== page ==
\(P_{lap}\) (GeV/c) | \({\sigma }^{t}_{tpp}\) mb | \({\sigma }^{t+c}_{tpp}\) mb | \({\sigma }^{t+c+th}_{pp}\) mb | \({\sigma }^{\mathrm{exp}}_{tpp}\) mb | \({\rho }^{t}_{pp}\) | \({\rho }^{t+c}_{pp}\) | \({\rho }^{t+c+ch}_{pp}\) | \({\rho }^{\mathrm{exp}}_{pp}\) |
---|---|---|---|---|---|---|---|---|

200 | 15.33 | 30.01 | 38.81 | 38.81 | \(-\)0.1434 | \(-\)0.0732 | \(-\)0.0529 | \(-\)0.038 ± 0.014 |

290 | 15.33 | 31.87 | 39.28 | 39.28 | 0.0465 | 0.0224 | \(-\)0.0202 | 0.003 ± 0.014 |

500 | 15.94 | 30.91 | 40.14 | 40.14 | 0.1451 | 0.0749 | 0.0456 | 0.037 ± 0.006 |

1070 | 16.75 | 32.42 | 41.79 | 41.79 | 0.2323 | 0.1200 | 0.0591 | 0.062 ± 0.011 |

1500 | 16.74 | 33.72 | 42.50 | 42.50 | 0.2412 | 0.1197 | 0.0660 | 0.076 ± 0.009 |

*j*and

*k*. Also, we assume that \(A_{j\left( {kl} \right) } =A_{\left( {jm} \right) k} =A\) and \(B_{j\left( {kl} \right) } =B_{\left( {jm} \right) k} =B\) for all

*j*,

*k*,

*l*and

*m*. Thus, with these approximations the total proton–proton optical phase shift \(\chi _{opt}\) becomes,

*p*–

*p*elastic scattering differential cross section we will use the equation [35]

## 3 Results and discussion

The p–p elastic scattering differential cross section at the laboratory momenta 200, 290, 500, 1070 and 1500 GeV/c is calculated including two-gluon three-quark force and pion cloud effect. The experimental data are taken from [5] for 200 GeV/c and from [6, 7, 8, 9] for 290, 500, 1070 and 1500 GeV/c. The values of the quark-quark parameters which are used in the calculations are given in Table 1. The results of the differential cross section are given in the Fig. 1. It is clear, from the Fig. 1, that the optical limit approximation with two-quark force only cannot describe the differential cross section at all the used energies, dashed curves in the figure. The values of theoretical results are clearly below the experimental data. This may be due, partially, to the absence of the multi-scattering terms in this approximation. The inclusion of pion-cloud effect leads to an improvement of the results in the forward direction. We obtained a good fit with the experimental data up to \(q^{2}\approx 3\;(\hbox {GeV/c})^{2}\) by including the three-quark force effect.

These results are obtained with quark-quark radius of interaction (in average) is \(r_t =\sqrt{2\beta }=0.738\) fm and the three-quark force radius (in average) is \(r_{th} =\sqrt{\gamma }=0.364\;\hbox {fm}=(1/2)r_t\), see Table 2. The obtained value for strong force radius between two quarks inside the proton is consistent with the measured values of the proton radius, \(r_p =0.84-0.87\) fm [42].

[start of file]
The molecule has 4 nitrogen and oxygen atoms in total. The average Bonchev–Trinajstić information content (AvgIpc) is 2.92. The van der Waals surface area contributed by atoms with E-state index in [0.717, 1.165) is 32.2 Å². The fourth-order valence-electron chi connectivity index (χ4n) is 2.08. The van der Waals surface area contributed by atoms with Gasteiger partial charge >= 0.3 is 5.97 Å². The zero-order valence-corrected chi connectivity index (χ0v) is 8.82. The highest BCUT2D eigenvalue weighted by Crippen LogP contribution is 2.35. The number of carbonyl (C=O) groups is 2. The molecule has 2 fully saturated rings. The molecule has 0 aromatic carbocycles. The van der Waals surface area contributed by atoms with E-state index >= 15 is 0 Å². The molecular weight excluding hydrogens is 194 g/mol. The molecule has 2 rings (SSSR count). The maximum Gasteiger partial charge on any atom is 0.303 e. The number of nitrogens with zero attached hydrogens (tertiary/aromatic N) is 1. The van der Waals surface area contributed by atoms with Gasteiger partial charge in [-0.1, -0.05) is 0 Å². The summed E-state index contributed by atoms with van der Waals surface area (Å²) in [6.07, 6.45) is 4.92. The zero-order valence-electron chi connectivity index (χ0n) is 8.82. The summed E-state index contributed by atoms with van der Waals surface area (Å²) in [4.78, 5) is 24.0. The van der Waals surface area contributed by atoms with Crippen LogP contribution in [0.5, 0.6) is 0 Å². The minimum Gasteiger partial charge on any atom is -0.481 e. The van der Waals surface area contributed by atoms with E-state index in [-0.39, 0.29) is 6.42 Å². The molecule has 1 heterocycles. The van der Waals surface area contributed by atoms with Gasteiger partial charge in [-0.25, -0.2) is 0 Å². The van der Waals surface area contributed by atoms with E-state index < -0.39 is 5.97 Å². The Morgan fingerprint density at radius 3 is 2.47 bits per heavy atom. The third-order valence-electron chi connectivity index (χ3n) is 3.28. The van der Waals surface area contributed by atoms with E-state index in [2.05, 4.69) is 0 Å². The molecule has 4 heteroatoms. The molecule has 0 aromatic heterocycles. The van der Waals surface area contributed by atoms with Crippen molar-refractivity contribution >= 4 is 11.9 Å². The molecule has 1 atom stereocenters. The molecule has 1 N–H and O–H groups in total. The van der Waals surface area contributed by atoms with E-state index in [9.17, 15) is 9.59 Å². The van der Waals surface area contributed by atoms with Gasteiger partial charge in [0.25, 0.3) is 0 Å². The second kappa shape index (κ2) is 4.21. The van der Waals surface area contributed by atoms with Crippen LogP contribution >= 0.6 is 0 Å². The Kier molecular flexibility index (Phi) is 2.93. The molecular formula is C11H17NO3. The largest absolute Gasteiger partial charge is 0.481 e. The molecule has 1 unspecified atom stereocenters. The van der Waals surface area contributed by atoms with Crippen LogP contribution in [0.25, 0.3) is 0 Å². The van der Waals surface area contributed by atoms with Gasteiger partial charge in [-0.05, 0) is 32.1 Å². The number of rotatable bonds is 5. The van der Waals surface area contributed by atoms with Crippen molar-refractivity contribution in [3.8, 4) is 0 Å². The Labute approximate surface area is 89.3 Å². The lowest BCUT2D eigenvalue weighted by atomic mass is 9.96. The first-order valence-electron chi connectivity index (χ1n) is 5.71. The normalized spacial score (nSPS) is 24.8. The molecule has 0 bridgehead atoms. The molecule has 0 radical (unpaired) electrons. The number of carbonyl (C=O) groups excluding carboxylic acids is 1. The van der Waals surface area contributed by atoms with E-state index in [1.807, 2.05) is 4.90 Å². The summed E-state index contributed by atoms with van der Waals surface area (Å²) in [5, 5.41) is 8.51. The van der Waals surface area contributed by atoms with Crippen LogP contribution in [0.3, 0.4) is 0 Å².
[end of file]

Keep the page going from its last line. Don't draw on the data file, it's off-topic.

From the uncertainty relation of time and energy \(\Delta t\;\Delta E\ge \hbar \) and using the obtained radius of quark-quark interaction we get the quant energy representing the mediator of the force between two quarks (gluon) \(E_g \approx 271.695\) MeV in average. \(E_{2g} =2E_g \approx 543.39\) MeV, in the Table 2, represent two-gluon exchange in the case of three-quark force. We must note that the values of each of quantities \(r_t \), \(r_{th}\) ,\(E_g\) have the same order at different considered energies. Therefore, we take the average of all cases.

To confirm the obtained radius of the two- and three quark forces and other parameter values, the p–p total cross section \(\sigma _{tpp}\) and the ratio \(\rho _{pp}\) are calculated. The results are given in the Table 3. The contributions of pion-cloud and three-quark force are very clear and are important for the two quantities. Inclusion of pion cloud improves the results, but with three-quark force the results match with experimental data for the total cross section and for the ratio the results are in good agreement with the experimental data.

By using the average values of the parameters in the Table 1 to calculate the elastic scattering differential cross section, Fig. 2, we have approximately the same results as in the Fig. 1 with a little difference at the first minimum. Therefore, we can consider that two-quark force, three-quark force and pion-cloud parameters are slightly dependent on energy.

## 4 Conclusions

In conclusion, taking into account the pion-cloud and three-quark force effects, by using the optical limit approximation a good fit with the experimental data of p–p elastic scattering differential cross section up to \(q^{2}\approx 3\;(\hbox {GeV/c})^{2}\), total cross section and the ratio of real to imaginary parts of elastic scattering amplitude in the forward direction is obtained at the laboratory momenta 200, 290, 500, 1070 and 1500 GeV/c. The radii of two-quark interaction \(r_t\) and three-quark force \(r_{th}\) are calculated. The quant energy representing gluon \(E_g\) and the mass of the field particle of strong interaction outside the proton \(m_\pi \) are evaluated.